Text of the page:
Prof Rudy Aernoudt discusses a critical issue: Business angel funding is being stretched to cover both startup and second-round funding, so fewer startups are receiving the initial funding they need. Will this empty the pipeline for venture capitalists in the future?

Prof Rudy Aernoudt was a guest editor of the World Class Startup magazine’s special edition for the Global Fundraising Stage of the World Congress of Angel Investors, WBAF 2022. Angel Investor Review now shares his article with its subscribers online.

Prof Rudy Aernoudt is a Senior Economist at the European Commission, Professor of European economy at the University of Ghent & Nancy, Co-founder of EBAN, and European Continental Chair of the World Business Angel Investors Week.

The business angel sector has matured. Business angels have long existed, but the modern iteration with its roots in theatre angels emerged during the 1970s via Band of Angels in the USs, including the legendary Silicon Valley/Palo Alto community and Venture Capital Report in the UK.  It started on the European continent twenty years ago. Today Europe has over 400 business angel networks and approximately 300,000 business angels. Ever crisis resilient, in 2020 COVID year, business angels invested only five percent less than in 2019.

Venture capital versus business angels
Venture capitalists argue that business angel investment is small beer compared to the amounts they allocate. But this is to compare apples with oranges. Business angels typically finance the start of a company, unlike venture capitalists. This start-up phase bears more risk and usually requires smaller investment amounts Essentially business angels sow the seed while venture capitalists invest closer to the harvest. Business angels are responsible for  start-up financing for 90% of start-ups in Europe. In the United States, they are involved in 18 times more start-ups than venture capitalists. In other words, without business angels there would be virtually no start-ups and the venture capitalists would have far fewer companies to consider for investment.

The impact of COVID-19
Since COVID, something has fundamentally changed in the behaviour of the business angels. They are increasingly the only sources of funding for start-ups and also for second round funding as the Crisis  pushed venture capitalists towards lower risk, later stage fundings. As the NVCA Venture monitor 2022 concludes: “first-financing capital could become more difficult to raise should volatility persist”.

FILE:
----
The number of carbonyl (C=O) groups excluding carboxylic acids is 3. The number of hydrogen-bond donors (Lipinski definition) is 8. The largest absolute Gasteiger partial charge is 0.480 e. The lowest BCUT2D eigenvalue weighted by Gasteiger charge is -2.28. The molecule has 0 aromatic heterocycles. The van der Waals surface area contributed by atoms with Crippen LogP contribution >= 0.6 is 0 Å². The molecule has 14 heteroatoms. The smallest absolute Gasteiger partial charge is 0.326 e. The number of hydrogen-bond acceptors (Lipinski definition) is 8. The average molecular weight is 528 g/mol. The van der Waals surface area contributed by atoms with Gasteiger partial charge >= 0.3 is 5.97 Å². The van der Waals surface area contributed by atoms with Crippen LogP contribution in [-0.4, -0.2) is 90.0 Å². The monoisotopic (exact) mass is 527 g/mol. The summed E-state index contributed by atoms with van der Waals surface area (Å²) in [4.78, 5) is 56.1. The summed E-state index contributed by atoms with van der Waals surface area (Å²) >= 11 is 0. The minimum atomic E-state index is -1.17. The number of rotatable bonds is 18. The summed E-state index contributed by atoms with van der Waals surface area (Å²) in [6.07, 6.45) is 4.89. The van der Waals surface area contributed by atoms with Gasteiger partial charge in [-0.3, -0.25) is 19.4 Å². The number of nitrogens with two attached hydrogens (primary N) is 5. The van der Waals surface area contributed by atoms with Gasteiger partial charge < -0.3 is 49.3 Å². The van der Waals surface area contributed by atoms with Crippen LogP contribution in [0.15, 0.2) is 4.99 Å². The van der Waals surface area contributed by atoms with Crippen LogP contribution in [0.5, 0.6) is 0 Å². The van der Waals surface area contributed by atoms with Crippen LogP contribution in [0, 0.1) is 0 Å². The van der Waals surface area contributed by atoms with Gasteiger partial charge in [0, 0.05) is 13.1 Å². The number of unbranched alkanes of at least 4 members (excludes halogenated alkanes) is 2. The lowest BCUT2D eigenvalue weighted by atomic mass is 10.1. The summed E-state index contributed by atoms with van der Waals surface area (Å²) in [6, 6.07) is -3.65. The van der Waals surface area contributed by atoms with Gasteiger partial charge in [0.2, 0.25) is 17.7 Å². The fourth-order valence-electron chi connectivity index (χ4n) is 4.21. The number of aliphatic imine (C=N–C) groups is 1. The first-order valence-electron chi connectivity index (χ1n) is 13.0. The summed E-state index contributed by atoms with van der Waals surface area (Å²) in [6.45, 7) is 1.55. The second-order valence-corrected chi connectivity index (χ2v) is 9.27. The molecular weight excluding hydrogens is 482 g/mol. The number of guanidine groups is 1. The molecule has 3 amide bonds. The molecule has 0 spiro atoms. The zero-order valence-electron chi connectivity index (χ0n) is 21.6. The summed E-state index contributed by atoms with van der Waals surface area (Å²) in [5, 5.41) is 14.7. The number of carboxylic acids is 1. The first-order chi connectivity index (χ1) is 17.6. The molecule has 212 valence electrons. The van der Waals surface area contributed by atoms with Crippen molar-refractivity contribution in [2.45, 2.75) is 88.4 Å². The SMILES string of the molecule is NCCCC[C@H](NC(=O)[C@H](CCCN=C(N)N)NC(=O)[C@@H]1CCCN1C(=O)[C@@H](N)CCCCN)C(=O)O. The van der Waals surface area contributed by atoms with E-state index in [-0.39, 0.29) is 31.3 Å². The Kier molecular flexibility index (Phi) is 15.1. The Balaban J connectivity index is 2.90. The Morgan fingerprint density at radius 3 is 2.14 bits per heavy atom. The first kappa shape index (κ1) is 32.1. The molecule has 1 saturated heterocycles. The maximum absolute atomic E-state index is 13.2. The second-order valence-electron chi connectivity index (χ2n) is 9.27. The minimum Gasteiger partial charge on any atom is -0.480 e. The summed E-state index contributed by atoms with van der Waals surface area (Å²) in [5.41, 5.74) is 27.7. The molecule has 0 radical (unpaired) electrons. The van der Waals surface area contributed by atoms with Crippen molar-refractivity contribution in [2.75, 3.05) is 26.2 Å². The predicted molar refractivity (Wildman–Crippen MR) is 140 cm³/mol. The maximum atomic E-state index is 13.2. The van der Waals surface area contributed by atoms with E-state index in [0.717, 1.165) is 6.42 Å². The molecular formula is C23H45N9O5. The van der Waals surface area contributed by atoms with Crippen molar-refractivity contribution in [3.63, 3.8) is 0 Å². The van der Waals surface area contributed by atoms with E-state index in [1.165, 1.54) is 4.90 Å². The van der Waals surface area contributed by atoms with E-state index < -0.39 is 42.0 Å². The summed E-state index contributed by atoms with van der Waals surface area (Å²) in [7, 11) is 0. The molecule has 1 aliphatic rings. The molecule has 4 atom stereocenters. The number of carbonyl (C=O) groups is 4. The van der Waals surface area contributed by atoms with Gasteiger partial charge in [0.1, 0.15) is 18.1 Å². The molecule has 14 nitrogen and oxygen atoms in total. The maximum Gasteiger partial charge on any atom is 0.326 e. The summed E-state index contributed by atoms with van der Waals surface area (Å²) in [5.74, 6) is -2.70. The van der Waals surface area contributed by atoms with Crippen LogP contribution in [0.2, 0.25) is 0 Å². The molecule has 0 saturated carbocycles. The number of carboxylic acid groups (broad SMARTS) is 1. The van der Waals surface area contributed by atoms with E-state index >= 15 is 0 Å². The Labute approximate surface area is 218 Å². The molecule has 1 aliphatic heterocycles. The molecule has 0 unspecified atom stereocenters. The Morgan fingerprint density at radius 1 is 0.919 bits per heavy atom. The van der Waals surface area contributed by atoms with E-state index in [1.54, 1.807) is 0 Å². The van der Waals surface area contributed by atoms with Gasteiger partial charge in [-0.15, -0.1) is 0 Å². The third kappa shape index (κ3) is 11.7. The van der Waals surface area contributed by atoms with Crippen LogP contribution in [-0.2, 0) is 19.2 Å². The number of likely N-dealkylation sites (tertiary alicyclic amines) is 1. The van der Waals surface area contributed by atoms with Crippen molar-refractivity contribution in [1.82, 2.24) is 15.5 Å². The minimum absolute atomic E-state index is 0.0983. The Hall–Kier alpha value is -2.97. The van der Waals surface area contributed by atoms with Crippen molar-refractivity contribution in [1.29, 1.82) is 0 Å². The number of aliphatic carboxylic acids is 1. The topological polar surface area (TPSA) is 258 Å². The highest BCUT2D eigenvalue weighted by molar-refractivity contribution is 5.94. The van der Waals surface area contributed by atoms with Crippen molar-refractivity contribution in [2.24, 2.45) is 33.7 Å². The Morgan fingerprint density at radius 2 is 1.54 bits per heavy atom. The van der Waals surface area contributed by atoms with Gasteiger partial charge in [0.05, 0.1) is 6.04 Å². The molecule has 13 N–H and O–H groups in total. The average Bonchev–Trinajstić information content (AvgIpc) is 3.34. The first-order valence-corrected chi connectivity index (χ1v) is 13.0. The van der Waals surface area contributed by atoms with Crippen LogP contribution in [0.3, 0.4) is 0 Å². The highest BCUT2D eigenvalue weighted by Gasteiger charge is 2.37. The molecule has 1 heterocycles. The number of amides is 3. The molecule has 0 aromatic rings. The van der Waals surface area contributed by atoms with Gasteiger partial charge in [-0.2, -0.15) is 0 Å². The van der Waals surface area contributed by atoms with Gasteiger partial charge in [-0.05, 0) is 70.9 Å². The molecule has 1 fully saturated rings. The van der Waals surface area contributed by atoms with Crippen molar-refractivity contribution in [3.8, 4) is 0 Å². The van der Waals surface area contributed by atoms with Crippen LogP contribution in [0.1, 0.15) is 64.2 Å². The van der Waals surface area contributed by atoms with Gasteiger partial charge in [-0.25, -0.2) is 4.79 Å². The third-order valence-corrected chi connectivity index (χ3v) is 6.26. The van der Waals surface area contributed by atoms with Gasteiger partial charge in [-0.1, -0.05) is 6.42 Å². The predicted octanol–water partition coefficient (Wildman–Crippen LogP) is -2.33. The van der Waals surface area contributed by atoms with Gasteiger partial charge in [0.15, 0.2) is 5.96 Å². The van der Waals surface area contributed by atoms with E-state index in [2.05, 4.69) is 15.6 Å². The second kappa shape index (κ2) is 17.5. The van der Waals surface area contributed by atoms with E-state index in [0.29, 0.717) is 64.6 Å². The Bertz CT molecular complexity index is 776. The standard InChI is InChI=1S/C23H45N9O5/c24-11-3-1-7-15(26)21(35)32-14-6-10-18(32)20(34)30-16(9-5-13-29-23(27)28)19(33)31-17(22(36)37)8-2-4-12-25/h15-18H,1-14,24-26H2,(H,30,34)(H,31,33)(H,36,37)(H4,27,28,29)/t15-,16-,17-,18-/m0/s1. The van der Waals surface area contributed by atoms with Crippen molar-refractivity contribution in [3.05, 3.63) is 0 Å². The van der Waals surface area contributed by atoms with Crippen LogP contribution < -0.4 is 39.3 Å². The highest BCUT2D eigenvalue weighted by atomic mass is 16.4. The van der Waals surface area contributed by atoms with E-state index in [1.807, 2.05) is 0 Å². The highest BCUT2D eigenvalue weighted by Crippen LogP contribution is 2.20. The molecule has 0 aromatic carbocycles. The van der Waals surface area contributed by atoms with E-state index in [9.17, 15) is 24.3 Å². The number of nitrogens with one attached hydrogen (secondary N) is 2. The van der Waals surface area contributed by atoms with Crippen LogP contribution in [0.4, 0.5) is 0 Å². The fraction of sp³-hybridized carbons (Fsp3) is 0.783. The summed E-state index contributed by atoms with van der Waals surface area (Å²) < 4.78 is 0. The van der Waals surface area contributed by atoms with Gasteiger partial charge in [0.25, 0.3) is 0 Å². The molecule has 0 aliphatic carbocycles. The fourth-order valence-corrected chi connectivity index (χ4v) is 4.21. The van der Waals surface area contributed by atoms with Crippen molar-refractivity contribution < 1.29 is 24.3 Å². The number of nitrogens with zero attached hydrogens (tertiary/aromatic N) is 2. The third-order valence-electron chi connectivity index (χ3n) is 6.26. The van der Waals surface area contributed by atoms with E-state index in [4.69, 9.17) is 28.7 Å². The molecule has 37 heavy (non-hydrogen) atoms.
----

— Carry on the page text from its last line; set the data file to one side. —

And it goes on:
Reasons why venture capitalists are investing later can include the round being too small to be cost effective or the risks are still too great because the companies are taking longer to achieve market traction Business angels, foreseeing this this are reserving funds for second rounds, and forming syndicates to meet this gap. 

Towards a new start-up gap
Preliminary research confirms thiss. In the US, during COVID, business angel follow-on deals increased by 26%, but investment in new start-ups fell by 12% (Angel Capital Association data, 2021). Analyses of the Scottish and Irish Business Angel (Colin Mason, 2022) also confirmed this shift; in Scotland, 90% of the funding by business angels went to follow-on investments. The impact of COVID crisis has therefore led to lower cash availability for start-ups leading to greater liquidity problems in this part of the market. This shortfall was temporarily absorbed by government-supported, bridging loans and equity co-investments with business angels, but much of this intervention has now ceased. 

Another feature of the crisis is that business angels are tapping into their reserves to invest. However this pool of capital is not infinite. If this phenomenon continues and a new source of capital does not start investing in start-ups, the pipeline for venture capitalists will also empty and the start-up ecosystem, much needed not only in times of crisis but also post-Crisis , will be jeopardized. 


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